Hit Enter, and then right click on the right-hand side of the interface. Hover your cursor over New, and select DWORD (32-bit) Value, and name it the following:


Next, you’ll want to double-click on the entry you created and then type 1 into the Value data box. Click OK to save what you’ve done. You’ll need to restart your PC again before you see any change. 

Step 6: Remove annoying taskbar icons

You won’t need to head back into the registry editor for this one. All you need to do is head to Settings and click on Personalization. Once there, Click on Taskbar and then simply turn off all the taskbar item toggles. That’s it!

Step 7: Use an additional app

Even if you follow all the steps set out above, you still might not be able to achieve the desired effect. If Microsoft wanted you to go back to Windows 10, they never would have made Windows 11’s UI so different. Therefore, simply using the tools that Microsoft provides isn’t going to be enough. Therefore, if you want your PC to look as much like Windows 10 as possible, you should consider using third-party apps to get the job done. A really good app to try is StartIsBack

Windows 10 lives again

Even though the aging OS has three years at most, within which it will still be usable and safe, it seems that the energy of Windows 10 is set to endure far longer. With our handy tips above, you can have your Windows 11 OS looking and behaving like Windows 10 in no time!


Tutorials & Tips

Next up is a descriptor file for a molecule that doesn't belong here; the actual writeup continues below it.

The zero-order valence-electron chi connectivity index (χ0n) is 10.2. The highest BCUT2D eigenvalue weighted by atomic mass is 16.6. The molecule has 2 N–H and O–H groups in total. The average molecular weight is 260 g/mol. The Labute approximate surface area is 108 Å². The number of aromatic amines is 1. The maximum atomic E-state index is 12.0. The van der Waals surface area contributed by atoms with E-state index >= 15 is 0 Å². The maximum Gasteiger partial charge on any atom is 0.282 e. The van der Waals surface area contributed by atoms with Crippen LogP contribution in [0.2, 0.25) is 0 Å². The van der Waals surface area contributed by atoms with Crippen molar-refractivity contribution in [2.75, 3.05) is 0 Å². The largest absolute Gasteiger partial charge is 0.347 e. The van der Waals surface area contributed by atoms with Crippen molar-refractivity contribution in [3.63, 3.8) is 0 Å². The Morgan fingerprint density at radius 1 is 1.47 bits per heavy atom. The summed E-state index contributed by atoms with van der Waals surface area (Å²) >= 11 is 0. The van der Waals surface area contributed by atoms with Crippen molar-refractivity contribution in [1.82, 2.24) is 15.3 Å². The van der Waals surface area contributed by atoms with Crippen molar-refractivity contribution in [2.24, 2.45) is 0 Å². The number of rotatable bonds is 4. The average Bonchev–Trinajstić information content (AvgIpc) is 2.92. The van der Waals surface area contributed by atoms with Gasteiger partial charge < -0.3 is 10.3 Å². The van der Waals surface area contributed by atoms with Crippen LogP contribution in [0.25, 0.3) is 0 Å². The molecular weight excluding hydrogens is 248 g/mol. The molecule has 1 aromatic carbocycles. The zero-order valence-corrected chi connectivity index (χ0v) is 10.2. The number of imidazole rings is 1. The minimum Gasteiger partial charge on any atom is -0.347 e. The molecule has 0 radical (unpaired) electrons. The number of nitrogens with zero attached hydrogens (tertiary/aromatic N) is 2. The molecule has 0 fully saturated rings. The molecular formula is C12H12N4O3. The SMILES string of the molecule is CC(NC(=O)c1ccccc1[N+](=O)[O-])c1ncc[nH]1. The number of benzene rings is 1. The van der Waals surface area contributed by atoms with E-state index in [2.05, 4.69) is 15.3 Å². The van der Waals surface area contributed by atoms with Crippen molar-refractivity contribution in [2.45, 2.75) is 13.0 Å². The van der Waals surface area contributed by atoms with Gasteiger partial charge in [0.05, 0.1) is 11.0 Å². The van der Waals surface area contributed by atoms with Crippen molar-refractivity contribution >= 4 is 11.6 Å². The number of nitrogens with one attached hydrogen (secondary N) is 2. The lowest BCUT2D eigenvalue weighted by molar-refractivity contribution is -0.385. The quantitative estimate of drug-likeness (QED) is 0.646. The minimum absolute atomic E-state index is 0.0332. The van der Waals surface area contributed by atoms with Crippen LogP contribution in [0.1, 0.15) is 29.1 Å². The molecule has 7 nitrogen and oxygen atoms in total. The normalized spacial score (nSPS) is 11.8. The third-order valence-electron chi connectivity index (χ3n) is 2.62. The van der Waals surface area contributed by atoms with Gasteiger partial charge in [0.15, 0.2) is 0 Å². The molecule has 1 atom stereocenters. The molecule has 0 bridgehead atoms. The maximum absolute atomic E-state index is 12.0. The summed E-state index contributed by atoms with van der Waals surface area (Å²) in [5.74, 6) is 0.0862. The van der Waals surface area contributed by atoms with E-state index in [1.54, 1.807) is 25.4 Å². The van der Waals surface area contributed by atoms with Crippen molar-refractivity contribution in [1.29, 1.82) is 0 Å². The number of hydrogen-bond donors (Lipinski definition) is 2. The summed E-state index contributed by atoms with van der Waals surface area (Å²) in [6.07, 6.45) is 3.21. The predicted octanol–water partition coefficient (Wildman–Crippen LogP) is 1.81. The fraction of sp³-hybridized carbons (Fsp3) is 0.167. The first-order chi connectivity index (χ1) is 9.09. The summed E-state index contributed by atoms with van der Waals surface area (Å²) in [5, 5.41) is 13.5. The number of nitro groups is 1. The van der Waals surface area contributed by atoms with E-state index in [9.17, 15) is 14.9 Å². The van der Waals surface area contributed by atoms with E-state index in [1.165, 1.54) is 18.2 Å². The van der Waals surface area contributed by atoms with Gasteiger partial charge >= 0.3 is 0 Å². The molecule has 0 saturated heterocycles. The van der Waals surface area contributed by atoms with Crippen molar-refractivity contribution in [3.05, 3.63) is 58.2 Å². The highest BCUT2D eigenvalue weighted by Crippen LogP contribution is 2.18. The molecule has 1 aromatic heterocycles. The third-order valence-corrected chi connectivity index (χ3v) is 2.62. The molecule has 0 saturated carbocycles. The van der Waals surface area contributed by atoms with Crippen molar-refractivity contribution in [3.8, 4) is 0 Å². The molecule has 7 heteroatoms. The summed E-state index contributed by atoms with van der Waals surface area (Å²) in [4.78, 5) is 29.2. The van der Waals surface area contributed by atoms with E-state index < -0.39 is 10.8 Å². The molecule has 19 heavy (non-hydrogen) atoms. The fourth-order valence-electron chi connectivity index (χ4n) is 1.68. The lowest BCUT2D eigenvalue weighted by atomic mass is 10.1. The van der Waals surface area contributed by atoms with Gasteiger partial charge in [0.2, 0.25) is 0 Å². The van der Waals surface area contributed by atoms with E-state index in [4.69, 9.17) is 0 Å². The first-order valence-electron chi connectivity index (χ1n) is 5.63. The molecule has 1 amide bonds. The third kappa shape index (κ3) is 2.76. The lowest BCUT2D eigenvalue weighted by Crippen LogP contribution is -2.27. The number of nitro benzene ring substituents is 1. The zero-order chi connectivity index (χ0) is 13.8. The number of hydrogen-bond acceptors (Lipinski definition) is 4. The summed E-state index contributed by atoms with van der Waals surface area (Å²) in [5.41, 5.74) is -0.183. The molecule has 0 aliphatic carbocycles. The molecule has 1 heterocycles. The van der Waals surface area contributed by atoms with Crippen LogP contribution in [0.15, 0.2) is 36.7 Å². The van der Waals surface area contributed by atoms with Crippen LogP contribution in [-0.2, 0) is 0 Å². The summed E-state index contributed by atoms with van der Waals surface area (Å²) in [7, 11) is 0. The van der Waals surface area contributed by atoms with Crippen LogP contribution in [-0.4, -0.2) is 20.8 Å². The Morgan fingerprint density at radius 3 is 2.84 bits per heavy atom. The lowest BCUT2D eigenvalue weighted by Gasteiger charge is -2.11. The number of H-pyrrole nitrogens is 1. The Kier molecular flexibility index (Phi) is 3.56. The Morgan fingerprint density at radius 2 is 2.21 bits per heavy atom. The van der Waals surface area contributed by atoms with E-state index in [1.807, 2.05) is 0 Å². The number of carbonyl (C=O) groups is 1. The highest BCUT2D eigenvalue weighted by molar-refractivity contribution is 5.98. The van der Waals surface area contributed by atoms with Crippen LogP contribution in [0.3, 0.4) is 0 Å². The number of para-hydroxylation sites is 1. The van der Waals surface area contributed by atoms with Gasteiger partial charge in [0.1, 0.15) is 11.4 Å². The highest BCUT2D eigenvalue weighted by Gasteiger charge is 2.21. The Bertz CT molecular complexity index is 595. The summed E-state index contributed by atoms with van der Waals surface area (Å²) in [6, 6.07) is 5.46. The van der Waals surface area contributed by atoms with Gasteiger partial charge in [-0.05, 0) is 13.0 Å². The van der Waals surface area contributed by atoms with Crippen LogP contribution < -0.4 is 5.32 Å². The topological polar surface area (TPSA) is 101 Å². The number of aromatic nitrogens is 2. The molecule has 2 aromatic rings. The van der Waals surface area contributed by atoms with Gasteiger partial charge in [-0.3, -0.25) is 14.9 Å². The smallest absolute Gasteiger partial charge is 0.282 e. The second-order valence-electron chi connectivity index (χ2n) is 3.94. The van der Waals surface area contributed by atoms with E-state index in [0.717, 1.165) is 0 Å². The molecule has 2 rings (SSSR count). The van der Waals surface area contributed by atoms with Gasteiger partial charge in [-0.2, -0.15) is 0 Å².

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  1. Anonymous said on January 14, 2023 at 6:37 pm

    Neither of the registry changes work for me.

  2. Michael said on January 14, 2023 at 2:56 am

    Open-Shell is free compared to StartIsBack.
    See Open-Shell in action “Windows 11 – Get back the classic look! Start and right click menus looking good again! [by Nick & Aidan] – YouTube” at https://www.youtube.com/watch?v=I_ixYEmcqIw

  3. Anonymous said on January 8, 2023 at 2:56 am

    Simply use Windows 10 instead. Windows 11 offers nothing but a frustrating downgraded experience.

  4. DC said on January 7, 2023 at 10:06 pm

    You can polish a turd, but in the end it’s still a turd.

  5. Akina said on January 7, 2023 at 4:24 pm

    Thanks Shaun, for the article.

    1. Dirgster said on January 8, 2023 at 12:50 am

      Thanks, Shawn, I also thank you for all the good tips you are sharing with us! Don’t mind all the grouches out there that have nothing nice to say. Reading all the Windows 11 dislikes, I still haven’t upgraded to the newer version and wish I could stay with Windows 10 for longer than it’s going to be supported by Microsoft. Thank you for the valuable instructions on how to stay with some of the Windows 10 features after upgrading to Windows 11. I much appreciate that! Keep up the good work!

  6. Aratin said on January 7, 2023 at 12:15 pm

    “It’s true that Windows 11 came with far more enhanced creature comforts and improved usability” … strange how most people using it actually say the opposite. are these articles still in the interest of users, or are they sponsored content? once i got good tips here almost daily, now the used language reads exceedingly like an extended ad-roll.

    1. John G. said on January 7, 2023 at 12:46 pm

      I used W11 for almost a year and it was the worst experience with an OS about productivity. It’s not an OS for working purposes and it won’t ever be. “It’s true that Windows 11 came with far more enhanced creature comforts and improved usability” > I bet that @Shaun is using W10 and he didn’t notice yet. Ok, my bad, I feel myself happy this morning. :3

      1. Emir-Stein Center said on January 7, 2023 at 3:42 pm

        Until we can switch to Mac, one can continue to use Windows 7 with ESU update via non-legal method. Been using Windows 7 for over a year this way, no issue.

  7. John G. said on January 7, 2023 at 10:47 am

    Best way ever: just use W10 instead.